The Taros Air War Campaign Book Review: It’s Cool and Good

I feel I should probably expand on that a little. The Taros Air War book is the shot in the arm that Aeronautica needed, and looks to be a well balanced and much more polished effort that the first campaign book.


The Book

The book follows the same format as the Rynn’s World book: Core rules, background section on the campaign the book is about, scenarios and scenario rules, and squadron lists.

This means anyone new to the game can pick up the book with their faction in (Ork and Tau players) and not have to buy the other book. Since this will likely continue when Chaos and Eldar are released, the only players who can really complain about it are Imperial-only players who could get two books to use all their planes (though to be fair just picking up the cards from the first release will give you all the rules you need).


The Rules

The book includes the full unabridged rules, as did the previous book, with all the rules required for autonomous weapons, ground attacks and strafing and new rules for low level flight and rolling area of engagement.

The rules for low level flight let you add terrain to the game, and you play with a maximum height of 2. This of course means you can crash into things, and that’s where handling becomes really useful as a stat. This is where Avengers and Barracudas with their 2+ handling shine, as this is the stat you roll against to avoid crashing into a building. It’s not so great for Orks, with their best handling stat being a 4+.

Rolling area of engagement lets you play on a trench style board and roll it as you do a trench run or engagement in a valley. It’s interesting and works with low level flight, if you want to do a Death Star scenario you can add obstacles and ground batteries and go a little crazy. You will need 12 by 12 hex squares for this though, which is not something that GW currently sell.

These additional rules support a greater variety in terms of narrative scenarios, and three of the narrative scenarios in the book use these rules.

Low level flight has the largest potential to add to games, and it something I can see modellers having a lot of fun with, as it lets you create buildings, hills, hive city walls and a whole variety of terrain projects. The Adeptus Titanicus kits are a good start with this, and creating pieces of scenery lets you use them in both Aeronautica and Titanicus.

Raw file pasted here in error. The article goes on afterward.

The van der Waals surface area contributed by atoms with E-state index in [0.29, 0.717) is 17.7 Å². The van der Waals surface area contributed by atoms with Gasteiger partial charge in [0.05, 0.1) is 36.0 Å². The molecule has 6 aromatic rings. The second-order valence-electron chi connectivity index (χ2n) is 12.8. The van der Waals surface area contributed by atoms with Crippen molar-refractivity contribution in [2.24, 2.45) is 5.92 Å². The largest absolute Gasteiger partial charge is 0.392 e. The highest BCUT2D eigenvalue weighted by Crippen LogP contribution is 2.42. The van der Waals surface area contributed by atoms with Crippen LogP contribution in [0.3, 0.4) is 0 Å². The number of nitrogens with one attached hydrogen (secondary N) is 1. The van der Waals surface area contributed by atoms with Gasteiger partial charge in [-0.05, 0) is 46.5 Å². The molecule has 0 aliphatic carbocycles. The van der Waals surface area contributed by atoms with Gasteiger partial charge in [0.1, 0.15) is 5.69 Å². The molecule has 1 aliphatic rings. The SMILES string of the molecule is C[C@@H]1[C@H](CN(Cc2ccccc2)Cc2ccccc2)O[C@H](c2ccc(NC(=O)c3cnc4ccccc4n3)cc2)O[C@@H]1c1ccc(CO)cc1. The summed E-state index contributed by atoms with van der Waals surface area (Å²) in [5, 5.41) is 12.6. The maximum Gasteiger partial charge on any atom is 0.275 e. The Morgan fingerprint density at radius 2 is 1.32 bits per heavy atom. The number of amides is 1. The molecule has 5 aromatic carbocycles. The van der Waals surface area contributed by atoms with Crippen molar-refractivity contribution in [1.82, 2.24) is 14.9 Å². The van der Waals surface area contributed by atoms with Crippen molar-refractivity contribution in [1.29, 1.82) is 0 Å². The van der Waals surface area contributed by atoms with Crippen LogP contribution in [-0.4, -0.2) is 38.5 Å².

credit whiteshark12

New Scenarios

The biggest weakness of the Rynn’s World supplement was the scenarios, which were very much copied and pasted from the 1st edition AI rulebook.

The Dogfight scenario is unchanged apart from giving you the option to use low level flight. The Dogfight scenario was the most balanced scenario in the original book and the default for quick knockabout games. The demos I’ve run use the dogfight scenario at various point levels because it’s a simple balanced scenario that quickly teaches the game.

New scenarios are The Chase, Subterranean Assault, Sky Fortress Attack and Canyon Attack Run. These are all narrative scenarios that should be treated as such, and you need to accept that you’ll find some scenarios tougher due to the circumstances of the scenario or random factors such as reserve rolls.

However the Skies of Fire starter set also includes a Starter Scenario leaflet with three scenarios: Ambush, Breakthrough, and a fixed Straggler scenario. All three of these are combat scenarios with no bombing or transport elements. These give suggested point values of 50-100 points, and are all suitable for competitive play, giving a core of 4 scenarios that could be used in a tournament format.

The Straggler is still the scenario with the most balance issues out of these new starter scenarios, but the change to the victory conditions vastly improves it. Ambush and Breakthrough are dogfights with different deployments and victory conditions.